Bluebells bloom throughout April and May and are a precious part of our natural heritage. Did you know they have inspired some of our greatest poets? Emily Bronte described them as “the sweetest flower that waves in summer air”.
50% of the world’s bluebells can be found in the UK, and some of the most stunning bluebell woods are right here in the New Forest. These wonderful blooms are one of the sure signs that spring has arrived, so to make sure you witness these stunning flowers at their best we’ve rounded up some of the best New Forest Bluebell Walks for you to explore...
Pondhead Inclosure - Near Lyndhurst
Bluebells transform the woodland floor into a dazzling lake of shimmering blue in this well-fenced, natural enclosure which is protected from wild deer and ponies. Pondhead is listed by the Forestry Commission as one of its top 10 bluebell woods in the UK.
Sandleheath - Near Fordingbridge
This pretty village has many footpaths and bridleways across the countryside lined with pale yellow primroses and violet bluebells.
There are many reasons to visit these glorious 200-acre gardens, which are home to the famous Rothschild collection of rhododendrons, azaleas and camellias. Throughout April and May, beautiful bluebells open under the trees and along the path edges.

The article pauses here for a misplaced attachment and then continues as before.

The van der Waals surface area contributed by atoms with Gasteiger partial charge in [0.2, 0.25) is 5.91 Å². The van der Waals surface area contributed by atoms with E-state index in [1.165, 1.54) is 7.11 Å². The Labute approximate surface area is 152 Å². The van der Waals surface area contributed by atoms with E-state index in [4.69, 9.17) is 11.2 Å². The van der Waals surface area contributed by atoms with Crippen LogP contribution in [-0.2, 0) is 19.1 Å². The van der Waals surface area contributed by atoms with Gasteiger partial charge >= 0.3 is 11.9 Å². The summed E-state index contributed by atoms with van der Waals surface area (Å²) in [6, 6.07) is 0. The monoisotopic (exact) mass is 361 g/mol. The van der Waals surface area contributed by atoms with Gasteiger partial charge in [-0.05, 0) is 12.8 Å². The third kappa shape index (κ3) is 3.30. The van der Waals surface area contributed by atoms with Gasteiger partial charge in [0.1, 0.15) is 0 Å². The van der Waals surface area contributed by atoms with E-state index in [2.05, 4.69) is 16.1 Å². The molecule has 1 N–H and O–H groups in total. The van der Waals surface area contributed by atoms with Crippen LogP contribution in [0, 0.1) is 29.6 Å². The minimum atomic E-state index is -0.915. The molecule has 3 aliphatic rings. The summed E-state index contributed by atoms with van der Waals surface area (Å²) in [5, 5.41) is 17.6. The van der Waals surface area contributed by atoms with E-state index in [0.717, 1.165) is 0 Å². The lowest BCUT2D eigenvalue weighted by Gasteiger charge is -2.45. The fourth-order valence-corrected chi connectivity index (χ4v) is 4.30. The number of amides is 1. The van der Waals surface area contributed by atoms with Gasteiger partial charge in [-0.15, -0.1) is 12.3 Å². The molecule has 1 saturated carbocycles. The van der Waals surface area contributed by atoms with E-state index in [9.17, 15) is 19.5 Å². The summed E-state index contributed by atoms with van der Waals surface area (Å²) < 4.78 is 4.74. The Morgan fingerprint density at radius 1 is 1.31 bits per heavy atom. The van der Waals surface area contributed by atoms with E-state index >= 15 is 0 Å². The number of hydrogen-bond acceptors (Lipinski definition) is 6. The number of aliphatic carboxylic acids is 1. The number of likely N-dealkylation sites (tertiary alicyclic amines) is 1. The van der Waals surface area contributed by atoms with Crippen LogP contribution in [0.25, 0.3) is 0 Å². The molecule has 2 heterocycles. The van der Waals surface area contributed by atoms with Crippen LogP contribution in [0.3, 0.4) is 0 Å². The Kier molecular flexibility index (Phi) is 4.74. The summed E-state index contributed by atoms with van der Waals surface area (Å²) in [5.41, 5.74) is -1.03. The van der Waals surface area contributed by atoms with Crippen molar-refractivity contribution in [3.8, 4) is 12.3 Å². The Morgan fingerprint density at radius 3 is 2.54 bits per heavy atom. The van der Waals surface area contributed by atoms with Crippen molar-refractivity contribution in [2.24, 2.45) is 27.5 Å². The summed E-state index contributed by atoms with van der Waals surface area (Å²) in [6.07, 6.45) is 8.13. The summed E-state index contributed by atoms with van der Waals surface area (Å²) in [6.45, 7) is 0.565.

Bank - East of Lyndhurst
One of the trickier routes to get to, but well worth a visit, the cycle route from Brockenhurst to Bank is a shady haven for bluebells. Why not take to two wheels and see them for yourself on a bike ride through the forest? Especially as all our guests get 20% off weekday cycle hire at Cyclexperience in Brockenhurst!
Roydon Woods - near Brockenhurst
Owned by the Hampshire and Isle of Wight Wildlife Trust, this patchwork of ancient woodland, heaths, grasslands and tumbling streams is a sea of bluebells in spring. Look out for speckled wood butterflies from April.
You can also see bluebells throughout Dane Park at Shorefield Country Park in Milford-on-Sea, as well as throughout the new Ancient Woodland Walk. They like to bask in the sunlight under the safety of the trees, so be sure to keep on the lookout whilst taking a stroll to see if you can spot them in flower.